Sherlock, Season 3 (2013)
Reviewer: Charity Bishop
It's been a long wait to learn how our favorite "high functioning sociopath" managed to pull off his death-defying ... well, death. John last saw him bleeding out on the pavement after leaping off the top of a building. But Sherlock Holmes is alive and well... and longing for home. In his two year absence, much has changed--and the timing of his dramatic reappearance couldn't be worse.
John Watson (Martin Freeman) has almost managed to achieve a normal life in the absence of his best friend. He has moved on and found a woman he wants to settle down with, Mary (Amanda Abbington). But on the very night of his marriage proposal, Sherlock Holmes (Benedict Cumberbatch) rises from the dead. Once John quits pummeling him for two years of misery and bad memories, he's thrust into another case -- London is under a serious threat that Mycroft (Mark Gatiss) can't handle on his own. Underneath the terrorist plot is a threatening presence gently probing to discern Sherlock's weaknesses. The answers to those questions turn up in the third episode, which features a delightful look into the nuances and hierarchy of the "Holmes household." Stuck in-between is John's wedding, a hilarious fiasco that begins with Sherlock's best man's speech and ends with an attempted murder.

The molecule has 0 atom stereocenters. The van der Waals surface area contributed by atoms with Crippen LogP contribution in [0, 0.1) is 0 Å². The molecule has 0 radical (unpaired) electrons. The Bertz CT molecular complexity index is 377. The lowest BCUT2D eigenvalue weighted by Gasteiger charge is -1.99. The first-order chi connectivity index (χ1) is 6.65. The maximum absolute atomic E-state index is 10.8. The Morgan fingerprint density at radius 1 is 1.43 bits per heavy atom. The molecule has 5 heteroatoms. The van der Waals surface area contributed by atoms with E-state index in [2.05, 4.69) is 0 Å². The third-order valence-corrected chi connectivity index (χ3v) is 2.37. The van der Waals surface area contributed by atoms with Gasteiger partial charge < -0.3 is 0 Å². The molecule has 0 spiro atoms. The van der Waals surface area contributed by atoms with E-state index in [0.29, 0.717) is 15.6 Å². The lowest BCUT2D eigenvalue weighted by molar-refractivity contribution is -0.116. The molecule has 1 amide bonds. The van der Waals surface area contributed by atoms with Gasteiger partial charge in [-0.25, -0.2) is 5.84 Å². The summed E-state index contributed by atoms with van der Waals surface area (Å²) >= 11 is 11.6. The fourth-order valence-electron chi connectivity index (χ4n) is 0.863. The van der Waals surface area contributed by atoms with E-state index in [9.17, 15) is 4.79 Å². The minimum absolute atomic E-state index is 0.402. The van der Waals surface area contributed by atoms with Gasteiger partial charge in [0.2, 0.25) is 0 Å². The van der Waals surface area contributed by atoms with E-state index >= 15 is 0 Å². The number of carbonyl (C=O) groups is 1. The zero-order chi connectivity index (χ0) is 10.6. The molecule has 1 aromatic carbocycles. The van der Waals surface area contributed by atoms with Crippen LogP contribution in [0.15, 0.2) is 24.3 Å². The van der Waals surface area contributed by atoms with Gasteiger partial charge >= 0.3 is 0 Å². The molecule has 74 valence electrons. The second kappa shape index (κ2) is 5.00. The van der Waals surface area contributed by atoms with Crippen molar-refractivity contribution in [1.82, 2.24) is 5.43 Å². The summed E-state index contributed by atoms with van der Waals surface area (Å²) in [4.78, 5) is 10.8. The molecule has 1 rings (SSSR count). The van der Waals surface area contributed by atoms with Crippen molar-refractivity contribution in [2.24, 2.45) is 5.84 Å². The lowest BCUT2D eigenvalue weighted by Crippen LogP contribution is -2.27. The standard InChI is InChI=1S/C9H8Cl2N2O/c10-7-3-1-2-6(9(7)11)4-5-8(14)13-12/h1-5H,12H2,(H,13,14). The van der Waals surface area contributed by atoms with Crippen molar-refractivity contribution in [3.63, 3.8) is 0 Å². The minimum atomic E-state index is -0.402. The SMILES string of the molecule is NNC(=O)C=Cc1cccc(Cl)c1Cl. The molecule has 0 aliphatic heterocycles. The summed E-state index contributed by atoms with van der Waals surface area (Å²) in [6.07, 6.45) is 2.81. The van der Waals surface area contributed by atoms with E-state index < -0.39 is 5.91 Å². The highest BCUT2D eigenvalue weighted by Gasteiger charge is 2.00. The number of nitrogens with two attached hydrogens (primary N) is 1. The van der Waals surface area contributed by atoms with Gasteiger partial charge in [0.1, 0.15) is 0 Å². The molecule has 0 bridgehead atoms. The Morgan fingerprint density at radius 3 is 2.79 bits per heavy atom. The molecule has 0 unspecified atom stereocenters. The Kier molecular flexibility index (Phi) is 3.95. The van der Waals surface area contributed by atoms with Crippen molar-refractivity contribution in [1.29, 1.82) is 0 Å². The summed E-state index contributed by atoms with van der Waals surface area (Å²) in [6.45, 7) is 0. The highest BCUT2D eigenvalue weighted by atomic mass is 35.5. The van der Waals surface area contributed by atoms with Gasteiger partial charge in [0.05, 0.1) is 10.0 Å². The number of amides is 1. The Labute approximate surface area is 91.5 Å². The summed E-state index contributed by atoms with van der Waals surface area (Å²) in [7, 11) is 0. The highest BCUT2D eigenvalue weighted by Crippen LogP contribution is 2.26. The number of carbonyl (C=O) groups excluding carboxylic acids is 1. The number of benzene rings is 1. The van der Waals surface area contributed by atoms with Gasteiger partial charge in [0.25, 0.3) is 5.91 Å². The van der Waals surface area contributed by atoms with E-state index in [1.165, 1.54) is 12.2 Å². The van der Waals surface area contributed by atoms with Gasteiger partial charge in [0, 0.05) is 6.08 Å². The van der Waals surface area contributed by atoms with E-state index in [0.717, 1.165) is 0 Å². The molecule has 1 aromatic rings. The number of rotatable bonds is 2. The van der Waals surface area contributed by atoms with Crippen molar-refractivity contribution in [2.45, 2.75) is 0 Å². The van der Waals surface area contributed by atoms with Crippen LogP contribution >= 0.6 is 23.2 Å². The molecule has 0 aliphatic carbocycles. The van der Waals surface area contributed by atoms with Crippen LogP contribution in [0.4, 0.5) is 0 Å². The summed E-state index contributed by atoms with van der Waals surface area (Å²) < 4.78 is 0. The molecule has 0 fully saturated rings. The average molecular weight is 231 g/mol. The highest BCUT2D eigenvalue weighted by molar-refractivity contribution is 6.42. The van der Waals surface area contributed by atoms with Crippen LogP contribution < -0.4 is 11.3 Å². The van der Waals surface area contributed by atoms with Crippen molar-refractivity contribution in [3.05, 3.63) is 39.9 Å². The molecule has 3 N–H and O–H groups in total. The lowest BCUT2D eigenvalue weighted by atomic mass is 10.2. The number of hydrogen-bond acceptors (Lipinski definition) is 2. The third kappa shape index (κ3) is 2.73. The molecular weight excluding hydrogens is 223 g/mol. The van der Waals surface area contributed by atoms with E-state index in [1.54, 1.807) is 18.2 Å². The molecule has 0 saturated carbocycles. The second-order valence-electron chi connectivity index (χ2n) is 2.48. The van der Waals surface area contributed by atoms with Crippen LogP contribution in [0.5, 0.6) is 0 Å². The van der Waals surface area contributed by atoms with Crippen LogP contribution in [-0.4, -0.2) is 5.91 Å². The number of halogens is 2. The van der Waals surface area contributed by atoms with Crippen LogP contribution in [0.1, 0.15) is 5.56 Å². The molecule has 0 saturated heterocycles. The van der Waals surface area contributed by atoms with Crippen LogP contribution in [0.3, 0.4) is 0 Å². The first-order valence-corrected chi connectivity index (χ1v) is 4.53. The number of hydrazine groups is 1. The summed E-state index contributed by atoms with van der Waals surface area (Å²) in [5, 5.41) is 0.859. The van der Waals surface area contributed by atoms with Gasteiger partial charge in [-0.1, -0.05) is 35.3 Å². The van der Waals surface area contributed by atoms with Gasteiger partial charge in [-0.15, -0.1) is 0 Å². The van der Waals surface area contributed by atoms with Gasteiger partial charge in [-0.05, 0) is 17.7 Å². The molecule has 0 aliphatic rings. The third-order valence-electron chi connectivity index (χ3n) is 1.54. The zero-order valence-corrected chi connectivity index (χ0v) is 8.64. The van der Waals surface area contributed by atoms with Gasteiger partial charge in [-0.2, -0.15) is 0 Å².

Three seasons ago when this writing team tackled my favorite literary character, I worried about what the might do to Sherlock Holmes. Yet somehow, in spite of the many problems I have with the series, it still manages to win me over due to its excellent character development. Much as the show appears to be about a friendship between two men, it's also the story of a relationship between brothers. Mycroft and Sherlock both struggle to express their emotions, and even understand basic human emotions, yet ruthlessly defend and watch out for one another. This season expounds on that by giving us a glimpse into their childhood, and how they truly see one another as individuals. But if its strengths lie in its characters (and each of them are memorable in their own right), its weaknesses are in its occasional absurdities. For a series that deals in excessive logic, the incredibly far-fetched explanations are hard to swallow.
Where former seasons were more about cases, this season is more about characters and a wry sense of humor. The shenanigans the duo get up to and the sardonic wit woven throughout are a joy to behold even when the scripts aren't quite up to snuff. Its greatest consistent flaw is that it sometimes resorts to lowbrow humor you'd expect to find in trashier television -- but then again, this is the show that stripped Irene Adler naked and pranced her around as a dominatrix. What's even more frustrating, however, is the long wait we have for season four.
A brief shot of a man's naked backside; a memory of Irene in
the altogether (we only see her
bare shoulders); a woman exits Sherlock's room wearing only
a shirt (lots of leg) but we later learn they never slept
together. Sexual references and a few gay jokes.
Eight abuses of Jesus' name, many casual uses of God's name, occasional profanities.
Men are shot (sometimes in the head). Sherlock is tortured while undercover. Crime scenes with very little blood. A man is nearly burned alive.
Social drinking. Sherlock gets high while "undercover." A man pees in a fireplace.